The Frightening Hedonism of the Mirror Labyrinth

Dorit Margreiter, the excellent Austrian photo, installation and video artist, is perhaps less known to the Eastern European public. She lives in Vienna and Los Angeles. The main topic of her art is the relationship between the landscape, the spatial structure and the lifeworld: she sometimes projects architectural schemes onto the unruly existence, arranges destruction artfully, transforms into fiction what is direct and real, confronts the digitally designable, seemingly timeless dream world with temporal reality. Even her non-filmic works are film frames or film sets.

At least this is the impression one might get from her exhibition organized by mumok, with Mirror Maze (2019), the video of a mirror game filmed with a static camera as its centrepiece. This film was made at the Prater amusement park in Vienna, in the Calypso mirror labyrinth, a “historical” enchanted palace built in the 1950s. It is not only our sense of orientation, clear sight and reality that are lost in the sparkling mirrors, but also the usual perspective from which we imagine to see ourselves. This artwork, which can be conceived as the spatial model of the past and remembrance and elusiveness, continuously belies itself, forcing the control-deprived viewer to constant revision – which can be both entertaining and scary.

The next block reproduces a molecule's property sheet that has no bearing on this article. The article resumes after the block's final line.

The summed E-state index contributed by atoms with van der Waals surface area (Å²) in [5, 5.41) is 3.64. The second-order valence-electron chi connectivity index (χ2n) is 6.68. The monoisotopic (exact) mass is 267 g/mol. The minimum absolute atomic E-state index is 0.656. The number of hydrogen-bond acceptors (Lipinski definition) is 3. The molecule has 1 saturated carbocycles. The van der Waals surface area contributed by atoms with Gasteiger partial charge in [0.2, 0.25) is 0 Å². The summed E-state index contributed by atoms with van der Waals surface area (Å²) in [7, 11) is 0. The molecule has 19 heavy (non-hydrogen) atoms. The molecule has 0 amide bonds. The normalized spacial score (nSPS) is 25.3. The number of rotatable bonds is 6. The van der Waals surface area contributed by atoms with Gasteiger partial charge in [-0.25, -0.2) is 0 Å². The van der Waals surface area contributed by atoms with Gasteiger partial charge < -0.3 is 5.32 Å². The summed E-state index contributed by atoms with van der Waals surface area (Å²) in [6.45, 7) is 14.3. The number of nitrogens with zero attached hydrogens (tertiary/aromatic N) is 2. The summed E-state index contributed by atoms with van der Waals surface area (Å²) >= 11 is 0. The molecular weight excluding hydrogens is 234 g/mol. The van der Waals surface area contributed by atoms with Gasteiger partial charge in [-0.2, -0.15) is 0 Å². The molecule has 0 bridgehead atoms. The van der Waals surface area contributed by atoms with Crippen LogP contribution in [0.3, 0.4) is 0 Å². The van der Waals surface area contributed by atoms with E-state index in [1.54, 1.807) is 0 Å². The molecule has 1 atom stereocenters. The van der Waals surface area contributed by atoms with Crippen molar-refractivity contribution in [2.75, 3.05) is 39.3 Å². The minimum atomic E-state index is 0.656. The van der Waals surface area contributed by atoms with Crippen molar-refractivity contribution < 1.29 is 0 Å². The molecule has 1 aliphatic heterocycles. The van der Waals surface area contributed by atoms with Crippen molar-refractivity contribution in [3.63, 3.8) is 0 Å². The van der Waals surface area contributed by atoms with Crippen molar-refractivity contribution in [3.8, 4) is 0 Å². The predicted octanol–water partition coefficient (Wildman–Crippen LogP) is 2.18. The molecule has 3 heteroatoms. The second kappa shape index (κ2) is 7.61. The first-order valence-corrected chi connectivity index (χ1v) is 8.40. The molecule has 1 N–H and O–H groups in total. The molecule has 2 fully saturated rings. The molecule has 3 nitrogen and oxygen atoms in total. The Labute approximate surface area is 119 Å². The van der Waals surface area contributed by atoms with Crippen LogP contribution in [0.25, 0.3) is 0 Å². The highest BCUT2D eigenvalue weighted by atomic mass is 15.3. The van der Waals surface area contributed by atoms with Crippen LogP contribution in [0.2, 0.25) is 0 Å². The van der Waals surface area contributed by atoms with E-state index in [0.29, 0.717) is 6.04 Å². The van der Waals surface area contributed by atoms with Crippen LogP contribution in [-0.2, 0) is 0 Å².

The conflict between the designed, stable space and the perceived, unstable and insecure world mobilizes several cultural historical allusions from the shadows of Plato’s famous cave via the delirious world of Calypso up to Alice, who wanders lost in Wonderland.

A similar attraction is exercised by Margreiter’s Broken Sequence (2013), which focuses on an amusement park built in Beijing in the 1990s. Asia’s largest amusement park buried was built on a medieval village, substituting the ancient architecture with the technically precise layout of an illusory world. The irksome awareness of the controlled illusion constantly puts Margreiter’s pieces into ironic parentheses: she is not interested in the absurdity of the Asian Disneyland, but rather in the functions conferred upon the layers, copied over and repressing each other. The amusement park was shut down as early as 1998, the dream world of yore lies in ruins, and its magical-mythical childishness only recalls the catastrophe hedonism of a post-war world. Nothing but dust and plastic debris. The remains of American-imported kitsch and the sentimentalism of escape. The timeless fantasy world distorted by the gnaw of time.